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TD raises concerns over First Home Scheme on Louth/Meath border

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"A developer launching a new phase in Drogheda later this summer has advised that the standard 3 bed new builds will start at €365,000. This is €65,000 over the cap for the First Home Scheme which makes it ineligible for purchase under the scheme."

"A developer launching a new phase in Drogheda later this summer has advised that the standard 3 bed new builds will start at €365,000. This is €65,000 over the cap for the First Home Scheme which makes it ineligible for purchase under the scheme."

"A developer launching a new phase in Drogheda later this summer has advised that the standard 3 bed new builds will start at €365,000. This is €65,000 over the cap for the First Home Scheme which makes it ineligible for purchase under the scheme."

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A local TD fears that first-time home buyers purchasing a property on the wrong side of the Louth-Meath border will be unfairly penalised under the rules of the First Home Scheme introduced last month.

Fine Gael deputy, Fergus O’Dowd, has pointed out that the same house type, in the same estate, could end up costing a Meath couple considerably more than their Louth counterparts.

The First Home Scheme, launched on July 7, supports first-time buyers in purchasing new houses and apartments in the private market through the use of an equity share model. The Scheme uses regional price ceilings based on the median prices of new-build homes purchased by first-time buyers in each area.

This approach is being taken in order to temper any inflationary pressures, to target the Scheme’s supports at purchases in the lower part of the price distribution in each area, and to encourage additional housing supply at this level.

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However, anomalies arise on county boundaries.

 “I have already raised my concerns in respect of the settlement areas in Drogheda that straddle both County Louth and County Meath respectively, my concerns remain that houses at one end of an estate on the Meath side will have a much higher cap than those at the other end of the estate in Louth,” said Deputy O’Dowd.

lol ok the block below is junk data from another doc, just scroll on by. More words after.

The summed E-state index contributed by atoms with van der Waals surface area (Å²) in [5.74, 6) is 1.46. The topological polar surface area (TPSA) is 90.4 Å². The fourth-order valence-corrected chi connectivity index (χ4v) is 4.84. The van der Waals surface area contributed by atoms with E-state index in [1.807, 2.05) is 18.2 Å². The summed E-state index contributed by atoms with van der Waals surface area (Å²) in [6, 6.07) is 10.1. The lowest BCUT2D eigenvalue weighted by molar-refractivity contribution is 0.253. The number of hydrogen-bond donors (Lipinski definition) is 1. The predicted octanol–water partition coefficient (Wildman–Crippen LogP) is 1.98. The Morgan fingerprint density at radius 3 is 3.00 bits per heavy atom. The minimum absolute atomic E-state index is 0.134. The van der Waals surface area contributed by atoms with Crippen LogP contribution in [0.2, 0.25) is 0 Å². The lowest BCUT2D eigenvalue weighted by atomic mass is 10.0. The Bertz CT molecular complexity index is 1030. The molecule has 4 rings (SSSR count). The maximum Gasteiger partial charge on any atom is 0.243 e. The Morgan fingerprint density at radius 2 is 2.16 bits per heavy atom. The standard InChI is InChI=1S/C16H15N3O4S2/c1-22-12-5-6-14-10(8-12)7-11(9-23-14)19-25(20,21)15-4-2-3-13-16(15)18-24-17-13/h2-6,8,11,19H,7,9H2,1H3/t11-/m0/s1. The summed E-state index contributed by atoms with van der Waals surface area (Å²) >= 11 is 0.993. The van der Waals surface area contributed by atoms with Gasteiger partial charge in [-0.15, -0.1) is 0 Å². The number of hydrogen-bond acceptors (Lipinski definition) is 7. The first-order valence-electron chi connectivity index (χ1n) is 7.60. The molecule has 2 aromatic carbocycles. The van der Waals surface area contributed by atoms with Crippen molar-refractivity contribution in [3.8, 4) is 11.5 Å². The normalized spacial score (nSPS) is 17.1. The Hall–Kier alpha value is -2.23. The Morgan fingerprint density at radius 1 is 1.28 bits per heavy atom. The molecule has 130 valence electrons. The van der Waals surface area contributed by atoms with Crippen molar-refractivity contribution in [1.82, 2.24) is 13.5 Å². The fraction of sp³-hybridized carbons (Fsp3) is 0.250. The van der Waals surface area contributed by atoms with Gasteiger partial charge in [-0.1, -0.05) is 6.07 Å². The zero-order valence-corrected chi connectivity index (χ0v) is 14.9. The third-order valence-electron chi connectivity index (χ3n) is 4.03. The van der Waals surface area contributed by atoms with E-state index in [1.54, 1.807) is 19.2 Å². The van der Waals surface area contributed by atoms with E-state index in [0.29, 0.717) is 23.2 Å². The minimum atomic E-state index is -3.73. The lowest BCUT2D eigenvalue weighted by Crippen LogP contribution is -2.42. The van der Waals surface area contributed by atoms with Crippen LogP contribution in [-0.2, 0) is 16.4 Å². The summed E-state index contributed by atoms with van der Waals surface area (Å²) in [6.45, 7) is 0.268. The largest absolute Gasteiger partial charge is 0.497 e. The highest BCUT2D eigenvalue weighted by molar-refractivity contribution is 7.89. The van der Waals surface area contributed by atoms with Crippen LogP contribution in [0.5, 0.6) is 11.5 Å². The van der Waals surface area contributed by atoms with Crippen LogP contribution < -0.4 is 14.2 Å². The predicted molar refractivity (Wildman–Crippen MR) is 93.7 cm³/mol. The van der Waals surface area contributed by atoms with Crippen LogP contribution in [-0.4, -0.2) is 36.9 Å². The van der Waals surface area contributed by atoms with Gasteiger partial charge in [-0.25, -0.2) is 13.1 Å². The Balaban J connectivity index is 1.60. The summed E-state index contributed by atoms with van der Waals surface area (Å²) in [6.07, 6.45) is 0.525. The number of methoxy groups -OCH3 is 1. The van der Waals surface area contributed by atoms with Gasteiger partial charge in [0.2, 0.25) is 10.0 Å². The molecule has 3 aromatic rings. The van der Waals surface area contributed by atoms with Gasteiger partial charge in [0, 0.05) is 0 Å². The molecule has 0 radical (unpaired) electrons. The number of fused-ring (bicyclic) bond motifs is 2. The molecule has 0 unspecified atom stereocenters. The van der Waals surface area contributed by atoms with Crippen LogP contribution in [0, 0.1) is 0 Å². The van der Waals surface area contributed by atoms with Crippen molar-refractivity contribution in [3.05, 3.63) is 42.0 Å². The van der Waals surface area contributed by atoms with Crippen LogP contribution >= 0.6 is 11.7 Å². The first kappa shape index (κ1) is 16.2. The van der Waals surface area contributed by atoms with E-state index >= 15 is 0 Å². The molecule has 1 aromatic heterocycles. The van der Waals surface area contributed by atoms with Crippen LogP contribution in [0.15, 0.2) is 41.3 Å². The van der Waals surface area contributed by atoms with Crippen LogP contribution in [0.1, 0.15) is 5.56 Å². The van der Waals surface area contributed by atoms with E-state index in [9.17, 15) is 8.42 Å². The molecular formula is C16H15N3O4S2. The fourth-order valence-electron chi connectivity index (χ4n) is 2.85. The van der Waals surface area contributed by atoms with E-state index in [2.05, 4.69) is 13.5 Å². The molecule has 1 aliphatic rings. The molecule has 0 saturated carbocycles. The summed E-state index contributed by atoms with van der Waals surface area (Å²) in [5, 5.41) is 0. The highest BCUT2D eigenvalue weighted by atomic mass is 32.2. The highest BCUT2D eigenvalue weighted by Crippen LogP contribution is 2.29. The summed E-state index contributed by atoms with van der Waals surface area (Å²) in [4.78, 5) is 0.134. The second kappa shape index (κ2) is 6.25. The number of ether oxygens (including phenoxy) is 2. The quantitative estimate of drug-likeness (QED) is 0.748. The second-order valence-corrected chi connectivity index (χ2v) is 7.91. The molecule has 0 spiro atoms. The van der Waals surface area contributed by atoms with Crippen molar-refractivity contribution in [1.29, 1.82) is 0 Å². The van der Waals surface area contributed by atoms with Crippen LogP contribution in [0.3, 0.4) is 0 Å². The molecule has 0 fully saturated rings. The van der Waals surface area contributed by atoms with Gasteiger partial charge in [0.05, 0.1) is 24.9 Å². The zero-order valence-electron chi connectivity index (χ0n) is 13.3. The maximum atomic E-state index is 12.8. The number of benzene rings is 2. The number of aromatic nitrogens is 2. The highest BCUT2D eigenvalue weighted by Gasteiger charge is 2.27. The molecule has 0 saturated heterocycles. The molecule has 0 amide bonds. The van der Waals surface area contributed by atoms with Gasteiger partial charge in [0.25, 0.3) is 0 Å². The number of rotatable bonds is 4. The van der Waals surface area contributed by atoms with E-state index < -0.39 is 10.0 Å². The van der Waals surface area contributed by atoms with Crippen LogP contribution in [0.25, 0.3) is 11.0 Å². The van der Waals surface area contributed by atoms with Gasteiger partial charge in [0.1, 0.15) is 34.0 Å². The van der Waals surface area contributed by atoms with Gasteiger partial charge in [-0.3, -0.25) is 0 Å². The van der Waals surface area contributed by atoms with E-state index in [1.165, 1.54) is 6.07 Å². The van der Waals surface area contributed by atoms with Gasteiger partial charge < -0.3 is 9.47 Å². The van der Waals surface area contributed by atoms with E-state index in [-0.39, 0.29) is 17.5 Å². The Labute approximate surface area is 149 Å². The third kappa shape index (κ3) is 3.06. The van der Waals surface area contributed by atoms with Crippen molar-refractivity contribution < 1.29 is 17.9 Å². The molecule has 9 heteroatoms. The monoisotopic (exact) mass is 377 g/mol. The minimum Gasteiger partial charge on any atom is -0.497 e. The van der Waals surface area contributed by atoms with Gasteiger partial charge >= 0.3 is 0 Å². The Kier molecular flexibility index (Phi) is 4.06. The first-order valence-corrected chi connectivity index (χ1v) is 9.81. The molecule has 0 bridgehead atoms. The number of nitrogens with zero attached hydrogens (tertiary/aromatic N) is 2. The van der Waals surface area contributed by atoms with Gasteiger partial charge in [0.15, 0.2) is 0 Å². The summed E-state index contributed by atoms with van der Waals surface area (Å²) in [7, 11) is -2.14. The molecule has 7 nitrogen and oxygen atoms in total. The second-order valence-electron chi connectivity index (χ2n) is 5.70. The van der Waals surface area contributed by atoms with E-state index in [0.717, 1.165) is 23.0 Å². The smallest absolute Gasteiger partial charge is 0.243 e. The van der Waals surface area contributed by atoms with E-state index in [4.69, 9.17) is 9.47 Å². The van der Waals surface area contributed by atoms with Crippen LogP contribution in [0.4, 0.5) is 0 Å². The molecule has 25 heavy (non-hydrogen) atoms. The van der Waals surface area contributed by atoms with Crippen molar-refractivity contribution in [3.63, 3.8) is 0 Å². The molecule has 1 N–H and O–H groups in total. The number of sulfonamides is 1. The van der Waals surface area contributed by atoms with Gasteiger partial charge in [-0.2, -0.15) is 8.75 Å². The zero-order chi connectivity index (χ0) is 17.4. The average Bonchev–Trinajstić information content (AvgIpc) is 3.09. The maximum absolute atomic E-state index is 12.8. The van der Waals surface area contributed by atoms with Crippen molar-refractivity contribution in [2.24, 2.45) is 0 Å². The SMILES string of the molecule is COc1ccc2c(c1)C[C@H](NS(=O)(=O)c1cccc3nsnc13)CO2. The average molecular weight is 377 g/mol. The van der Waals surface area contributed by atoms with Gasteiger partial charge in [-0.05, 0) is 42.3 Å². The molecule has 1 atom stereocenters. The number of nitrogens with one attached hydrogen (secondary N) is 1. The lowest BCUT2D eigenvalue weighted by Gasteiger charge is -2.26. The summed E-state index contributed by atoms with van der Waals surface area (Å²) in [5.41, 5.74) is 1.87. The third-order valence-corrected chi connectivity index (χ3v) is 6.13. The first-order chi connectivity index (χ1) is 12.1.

He said he has asked housing minister Darragh O’Brien, “if CSO settlement areas might be considered for use in this scheme, where towns and villages straddle two county boundaries where the caps are vastly different to provide equality for purchases under the scheme. 

“My second serious concern relates to the caps as they stand,” added O’Dowd. "A developer launching a new phase in Drogheda later this summer has advised that the standard 3 bed new builds will start at €365,000. This is €65,000 over the cap for the First Home Scheme which makes it ineligible for purchase under the scheme.

“In the Drogheda/Bettystown/Duleek areas of Co. Meath, upon assessment of 5 developments, the new build homes for a standard 3 bed again start at a minimum of €365,000. This is €15,000 over the cap. Which again would render prospective first-time buyers ineligible.

“Looking broadly at the Drogheda area and its proximity to Dublin, the caps in many cases will struggle to meet the price of new builds for a standard 3 bed home, in particular the Louth cap, and this is why I fear the scheme will be largely unattainable to many individuals and families looking to locate in the area.

“Whilst I welcome the overall strategy I’m extremely concerned that with the current increases in house prices the problem will only exacerbate itself over the coming months and years.

Minister O’Brien said, “Any system of geographically-based price ceilings will necessarily require defined borders. Inevitably, this will result in examples of homes on either side of given borders with differing price ceilings. However, when considered overall, I am confident the system will broadly reflect price trends, and represent a clear, easily understandable method for utilising appropriate price ceilings. 

"The First Home Scheme Ireland Designated Activity Company now holds responsibility for maintaining and reviewing or updating of price ceilings nationally. The First Home Scheme has confirmed a review of ceilings will be undertaken after six months of operation and periodically thereafter. This review of the methodology and underlying data will ensure that any ceilings allow the scheme to deliver on its underlying objectives.


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